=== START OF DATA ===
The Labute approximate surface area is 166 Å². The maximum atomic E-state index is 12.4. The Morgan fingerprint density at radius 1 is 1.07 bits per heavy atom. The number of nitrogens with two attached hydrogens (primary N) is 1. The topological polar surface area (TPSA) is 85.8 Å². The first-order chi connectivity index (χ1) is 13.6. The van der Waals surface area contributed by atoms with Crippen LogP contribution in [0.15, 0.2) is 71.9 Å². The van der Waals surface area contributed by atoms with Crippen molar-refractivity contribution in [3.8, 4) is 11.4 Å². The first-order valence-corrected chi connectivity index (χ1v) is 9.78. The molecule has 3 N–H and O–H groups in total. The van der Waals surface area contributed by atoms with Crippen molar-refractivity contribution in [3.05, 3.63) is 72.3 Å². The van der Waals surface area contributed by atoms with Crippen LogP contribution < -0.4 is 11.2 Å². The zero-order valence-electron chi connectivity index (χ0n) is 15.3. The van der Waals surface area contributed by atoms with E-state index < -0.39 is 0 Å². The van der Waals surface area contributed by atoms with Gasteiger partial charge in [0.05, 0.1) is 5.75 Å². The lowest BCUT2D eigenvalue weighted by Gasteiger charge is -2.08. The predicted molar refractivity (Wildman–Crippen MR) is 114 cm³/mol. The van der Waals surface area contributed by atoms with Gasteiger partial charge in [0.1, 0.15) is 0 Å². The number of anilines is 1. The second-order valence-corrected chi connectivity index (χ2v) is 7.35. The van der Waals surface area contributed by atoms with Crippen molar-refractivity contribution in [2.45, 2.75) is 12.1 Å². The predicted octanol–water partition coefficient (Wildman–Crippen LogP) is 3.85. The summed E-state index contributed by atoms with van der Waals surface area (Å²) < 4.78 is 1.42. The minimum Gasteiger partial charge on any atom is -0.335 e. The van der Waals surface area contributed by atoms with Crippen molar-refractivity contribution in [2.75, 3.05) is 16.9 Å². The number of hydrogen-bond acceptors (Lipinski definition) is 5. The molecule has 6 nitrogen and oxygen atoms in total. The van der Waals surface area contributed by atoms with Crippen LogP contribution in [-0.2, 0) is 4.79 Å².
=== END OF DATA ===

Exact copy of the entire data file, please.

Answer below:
The Labute approximate surface area is 166 Å². The maximum atomic E-state index is 12.4. The Morgan fingerprint density at radius 1 is 1.07 bits per heavy atom. The number of nitrogens with two attached hydrogens (primary N) is 1. The topological polar surface area (TPSA) is 85.8 Å². The first-order chi connectivity index (χ1) is 13.6. The van der Waals surface area contributed by atoms with Crippen LogP contribution in [0.15, 0.2) is 71.9 Å². The van der Waals surface area contributed by atoms with Crippen molar-refractivity contribution in [3.8, 4) is 11.4 Å². The first-order valence-corrected chi connectivity index (χ1v) is 9.78. The molecule has 3 N–H and O–H groups in total. The van der Waals surface area contributed by atoms with Crippen molar-refractivity contribution in [3.05, 3.63) is 72.3 Å². The van der Waals surface area contributed by atoms with Crippen LogP contribution < -0.4 is 11.2 Å². The zero-order valence-electron chi connectivity index (χ0n) is 15.3. The van der Waals surface area contributed by atoms with E-state index < -0.39 is 0 Å². The van der Waals surface area contributed by atoms with Gasteiger partial charge in [0.05, 0.1) is 5.75 Å². The lowest BCUT2D eigenvalue weighted by Gasteiger charge is -2.08. The predicted molar refractivity (Wildman–Crippen MR) is 114 cm³/mol. The van der Waals surface area contributed by atoms with Gasteiger partial charge in [0.1, 0.15) is 0 Å². The number of anilines is 1. The second-order valence-corrected chi connectivity index (χ2v) is 7.35. The van der Waals surface area contributed by atoms with Crippen molar-refractivity contribution in [2.45, 2.75) is 12.1 Å². The predicted octanol–water partition coefficient (Wildman–Crippen LogP) is 3.85. The summed E-state index contributed by atoms with van der Waals surface area (Å²) < 4.78 is 1.42. The minimum Gasteiger partial charge on any atom is -0.335 e. The van der Waals surface area contributed by atoms with Crippen molar-refractivity contribution in [2.75, 3.05) is 16.9 Å². The number of hydrogen-bond acceptors (Lipinski definition) is 5. The molecule has 6 nitrogen and oxygen atoms in total. The van der Waals surface area contributed by atoms with Crippen LogP contribution in [-0.2, 0) is 4.79 Å².